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September 17, 2014 / 22 Elul, 5774
At a Glance

Posts Tagged ‘Dor Yeshorim’

The Children Of The Chronically Ill And Their Battle For Shidduchim

Wednesday, May 27th, 2009

Dear Ms. Novick,

 

I would like to thank you for your thoughtful column. The information you provide has helped me through the ups and downs of living with a spouse who had MS.

 

There is one issue I have not seen addressed – shidduchim of children whose parent has a chronic illness. My beautiful, intelligent daughter has been unable to get a date because, “your dad has MS.” I guess people take that to mean, “Your home is depressing.”

 

Do you know anyone or any resource to help our children? I am at wits end. Any suggestions would be greatly appreciated.


A Well Spouse


 


 


 


Dear Well Spouse,

 

This is an extremely important issue and I thank you for suggesting it. I am glad my articles have been helpful to you.  I hope, with Hashem’s help, I can assist you in this matter as well.

 

You seemed to have raised two issues here. The first is the supposed detriment of dating and, potentially marrying, a person who has an ill parent. The second is the depression that is assumed to accompany the situation.

 

For many people, dealing with illness is something they will go to any lengths to avoid. And so, if a parent is ill, whether that illness may have a possible genetic correlation or not, is reason enough for some parents and shadchanim to negate a potential match. Yet if we look around us, we all know couples who are suffering from terrible illnesses with no family history of the disease. We also all know many people who have a disability or chronic illness whose children and grandchildren have no such problem.  “But why take a chance. There are more fish in the sea,” is the response I have heard from many parents who refuse to hear a shidduch with a family who is coping with illness.

 

            Using a microscope to examine the history of a potential spouse has become the norm. Parents of “perfect children” want only “perfect matches” for their children. But which of us truly have flawless children, and how many children really grow in homes where they have never experienced problems?  And is a child who has never had to deal with adversity better prepared for the world a young couple must face than one who has? Have the concepts of bashert and bitachon been totally thrown to the wayside when it comes to marrying off our children?

 

We all wish for our children joyous, anguish-free lives.  But is that really even possible? No one goes through life without facing difficulties – some illness, disagreement or hardships. It is the people who can handle difficulty, who aren’t scared off at the first sign of a problem that handle adversity more easily and efficiently and get their family through it relatively unscathed. And those are often the people with experience. They are often the children of a parent with chronic illness. 

 

We already do genetic testing for Tay-Sachs disease and, I believe nine or 10 other genetic diseases, through Dor Yeshorim. Perhaps it would be a good idea to extend this, if possible, to other diseases that have a known or suspected genetic component upon the request of families dealing with these illnesses. This might give those children of the chronically ill a better chance at dating, and not be eliminated because of what might be in their genes. Further, it will help us remember that not all illnesses have a genetic base.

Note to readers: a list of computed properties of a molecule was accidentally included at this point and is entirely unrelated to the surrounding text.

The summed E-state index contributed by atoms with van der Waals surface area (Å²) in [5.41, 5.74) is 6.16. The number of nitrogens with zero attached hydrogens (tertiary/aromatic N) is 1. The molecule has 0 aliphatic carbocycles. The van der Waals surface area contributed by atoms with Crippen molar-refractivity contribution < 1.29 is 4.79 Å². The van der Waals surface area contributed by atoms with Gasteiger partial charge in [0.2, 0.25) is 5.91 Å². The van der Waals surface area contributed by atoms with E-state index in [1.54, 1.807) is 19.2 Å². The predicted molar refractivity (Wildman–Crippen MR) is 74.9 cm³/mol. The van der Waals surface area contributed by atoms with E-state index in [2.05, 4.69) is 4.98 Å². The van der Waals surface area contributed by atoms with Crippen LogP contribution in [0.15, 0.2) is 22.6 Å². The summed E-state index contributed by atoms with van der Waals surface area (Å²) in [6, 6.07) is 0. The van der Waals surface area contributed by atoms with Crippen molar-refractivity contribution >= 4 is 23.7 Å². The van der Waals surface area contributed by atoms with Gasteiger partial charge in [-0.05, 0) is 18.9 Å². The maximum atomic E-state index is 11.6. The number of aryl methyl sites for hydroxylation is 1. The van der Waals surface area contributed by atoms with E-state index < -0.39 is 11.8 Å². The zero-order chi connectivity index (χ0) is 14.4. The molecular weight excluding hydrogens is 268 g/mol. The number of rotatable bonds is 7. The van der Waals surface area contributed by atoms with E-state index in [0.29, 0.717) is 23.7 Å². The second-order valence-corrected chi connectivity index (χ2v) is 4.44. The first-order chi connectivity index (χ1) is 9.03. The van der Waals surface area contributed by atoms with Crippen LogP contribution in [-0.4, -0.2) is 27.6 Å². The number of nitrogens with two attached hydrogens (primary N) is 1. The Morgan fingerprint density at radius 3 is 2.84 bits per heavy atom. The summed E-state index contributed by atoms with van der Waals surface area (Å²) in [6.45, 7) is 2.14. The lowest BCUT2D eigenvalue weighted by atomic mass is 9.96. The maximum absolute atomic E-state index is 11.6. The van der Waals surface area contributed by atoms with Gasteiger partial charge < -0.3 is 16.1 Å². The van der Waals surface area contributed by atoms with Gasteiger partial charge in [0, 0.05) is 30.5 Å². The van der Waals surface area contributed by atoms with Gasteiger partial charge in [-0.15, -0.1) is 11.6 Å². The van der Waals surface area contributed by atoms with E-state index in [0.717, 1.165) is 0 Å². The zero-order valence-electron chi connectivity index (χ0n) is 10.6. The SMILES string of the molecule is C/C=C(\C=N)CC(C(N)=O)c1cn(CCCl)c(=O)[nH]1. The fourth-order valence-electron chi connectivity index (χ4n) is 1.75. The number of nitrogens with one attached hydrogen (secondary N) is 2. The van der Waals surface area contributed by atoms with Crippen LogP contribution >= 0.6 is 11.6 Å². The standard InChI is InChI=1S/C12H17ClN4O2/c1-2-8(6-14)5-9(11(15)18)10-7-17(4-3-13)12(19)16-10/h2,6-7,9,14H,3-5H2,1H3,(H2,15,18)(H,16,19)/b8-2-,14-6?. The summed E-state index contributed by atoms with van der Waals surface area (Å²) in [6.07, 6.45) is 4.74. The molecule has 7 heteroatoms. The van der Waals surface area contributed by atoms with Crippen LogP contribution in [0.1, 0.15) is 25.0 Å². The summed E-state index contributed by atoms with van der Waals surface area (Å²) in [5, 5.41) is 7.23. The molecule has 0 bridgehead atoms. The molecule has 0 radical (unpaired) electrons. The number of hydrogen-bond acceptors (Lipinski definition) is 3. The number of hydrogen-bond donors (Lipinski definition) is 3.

Living in a home with illness can certainly lead to depression. But to assume it does in all cases is ridiculous. Today, depression can be handled successfully in many ways and does not have to be a lifestyle. When other methods fail, antidepressants can help us cope with life’s difficulties.  While I am not advocating their indiscriminate use, they have their place when needed, as does all medication that alleviates symptoms. If there is long term or short term depression in your home resulting from living with illness for many years, medication is definitely something to discuss with your doctor. If your home is depression-free, make sure to ask the references you give to shadchanim to mention that your home is a comfortable, happy place in order to offset the assumption that it is the opposite, even before the question is asked.  This is especially important when people are assuming that depression exists wherever there is chronic illness and may not even ask for verification for what they assume is true.

 

I would be grateful to hear from my readers about their thoughts and/or experiences when it comes to dating a person with an ill parent. My suspicion is that those who have married children of the chronically ill have a lot to teach us and share with shadchanim. I would also like to hear from shadchanim and get their point of view on setting up children like the daughter of the letter writer. 

 

Any shadchan or person wanting to contact the writer of the letter concerning her daughter can do so through me. I will happily forward your ideas.


 


You can reach me at annnovick@hotmail.com

Chronicles Of Crises In Our Communities – 3/09/07

Wednesday, March 7th, 2007

We encourage women and men of all ages to send in their personal stories by e-mail to rachel@jewishpress.com or by mail to Rachel/Chronicles, c/o The Jewish Press, 338 Third Ave., Brooklyn, N.Y. 11215.

To all women, men or children who feel that they are at the end of their ropes, please consider joining a support group, or forming one.

Anyone wishing to make a contribution to help agunot, please send your tax-deductible contribution to The Jewish Press Foundation.